Primary enuresis is mostly functional in origin, due to delayed maturation in bladder functions. It is more common in boys (3:1) and children with similar family history. Various factors of behavioral disorders, attributed in causation of primary enuresis include — a) Premature (<18 months) or coercive attempts for toilet-training, b) abnormal sleep- awake cycle, c) lack of normal nocturnal surge in ADH secretion, d) inadequate bladder capacity e) mental subnormality and f) emotional deprivation. Organic primary enuresis is rare (<5%), seen in children with neural tube defects or congenital urinary tract malformations.
Secondary enuresis behavioral disorders is usually due to — i) recent emotional stress in family or school e.g. family-conflict, birth of a sibling, change in school etc., or more likely, ii) underlying organic pathology. Important organic causes for secondary enuresis include — a) urinary tract infections, b) obstructive uropathy, c) diabetes mellitus or insipidus, d) neurogenic bladder, and e) seizure disorders. Involuntary passage of urine may be the only indicator of nocturnal unobserved convulsion.
Diagnostic evaluation of these cases includes — Detailed history, specially related to age of onset (primary vs. secondary), the time of enuresis (nocturnal, mixed), similar family history, coexisting problems e.g. dysuria, encopresis, general development and behavioral disorders profile of the child as well as family.
Clinical examination to exclude organic etiology, including palpation for enlarged kidneys or full bladder, examination of external genitals and urinary stream, spinal examination for spina bifida, and complete neurological evaluation.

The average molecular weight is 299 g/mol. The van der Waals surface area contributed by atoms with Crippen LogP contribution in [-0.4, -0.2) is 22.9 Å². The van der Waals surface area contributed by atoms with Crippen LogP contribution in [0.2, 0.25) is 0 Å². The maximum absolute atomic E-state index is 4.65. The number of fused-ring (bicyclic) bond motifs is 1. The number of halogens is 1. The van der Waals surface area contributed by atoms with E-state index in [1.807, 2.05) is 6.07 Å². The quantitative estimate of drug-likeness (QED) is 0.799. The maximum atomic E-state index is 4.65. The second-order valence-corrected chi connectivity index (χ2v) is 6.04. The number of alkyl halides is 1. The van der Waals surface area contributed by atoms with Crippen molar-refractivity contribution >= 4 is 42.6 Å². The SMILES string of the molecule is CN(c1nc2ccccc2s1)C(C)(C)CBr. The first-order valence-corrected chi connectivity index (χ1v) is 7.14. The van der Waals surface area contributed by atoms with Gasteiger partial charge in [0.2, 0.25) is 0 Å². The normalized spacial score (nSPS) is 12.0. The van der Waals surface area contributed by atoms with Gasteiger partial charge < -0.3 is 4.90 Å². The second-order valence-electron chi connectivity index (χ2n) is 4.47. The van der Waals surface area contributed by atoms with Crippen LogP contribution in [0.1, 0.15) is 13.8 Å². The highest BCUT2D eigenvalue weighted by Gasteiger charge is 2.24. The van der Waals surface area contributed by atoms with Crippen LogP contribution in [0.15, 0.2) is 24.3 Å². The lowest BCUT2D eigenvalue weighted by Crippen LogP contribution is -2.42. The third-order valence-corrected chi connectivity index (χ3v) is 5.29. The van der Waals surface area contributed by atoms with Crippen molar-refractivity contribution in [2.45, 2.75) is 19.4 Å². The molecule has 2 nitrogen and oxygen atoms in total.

Investigations should begin with routine urine analysis/culture to exclude UTI, followed by other relevant investigations e.g. renal function tests, spinal Xrays, urinary tract imaging and urodynamic studies.
Management needs to be individualized for each case, depending on suspected causative factor. Organic causes, though rare, should be looked for and treated. Some broad recommendations for behavioral disorders management include:
a) Parental and child counseling regarding the nature, probable cause, correct approach towards toilet training and expected results of therapeutic interventions.
b) Bladder stretching exercises e.g. voluntary holding the urine as long as possible during day-time to increase bladder capacity and repeated starting/stopping the stream during micturation to increase sphincter tone.
c) Habit modifications e.g. early dinner (4 hours before sleep), restricted fluid intake after dinner, voiding before retiring, waking the child at night to pass etc.
d) behavioral disorders with positive reinforcement i.e. rewards for dry nights. Negative conditioning e.g. punishment or humiliation of the child by family members should be strongly discouraged. Psychotherapy e.g. play therapy and hypnosis may be used in some cases.
e) Conditioning devices e.g. bed-wetting alarms, are useful in refractory cases, with a success rate of 70%. In these devices, a sensor attached to the child’s underwear or mattress is stimulated as soon as she wets the bed, completing the electronic circuit and buzzing of alarm to wake up the child.
f) Pharmacotherapy, should be reserved for selected cases of >5 years age and non-responsive to behavioral modification.
Two commonly used drugs for behavioral disorders are – Imipramine, (P0 1-2 mg/kg/d) or Desmopressin acetate or DDAVP (nasal spray 10-40 jig/dose), both administered as single dose 2 hours before bed-time. Although initial efficacy is comparable (>50%), relapse rate is much higher with imipramine (90% vs. 70%). Treatment should continue for at least 4-6 months or atleast >4 weeks of consecutively dry nights, to minimize relapse.
Common side effects of imipramine includes dry mouth, irritability/insomnia and urinary retention while desmopressin nasal spray may cause nasal stuffiness, epistaxis and headache.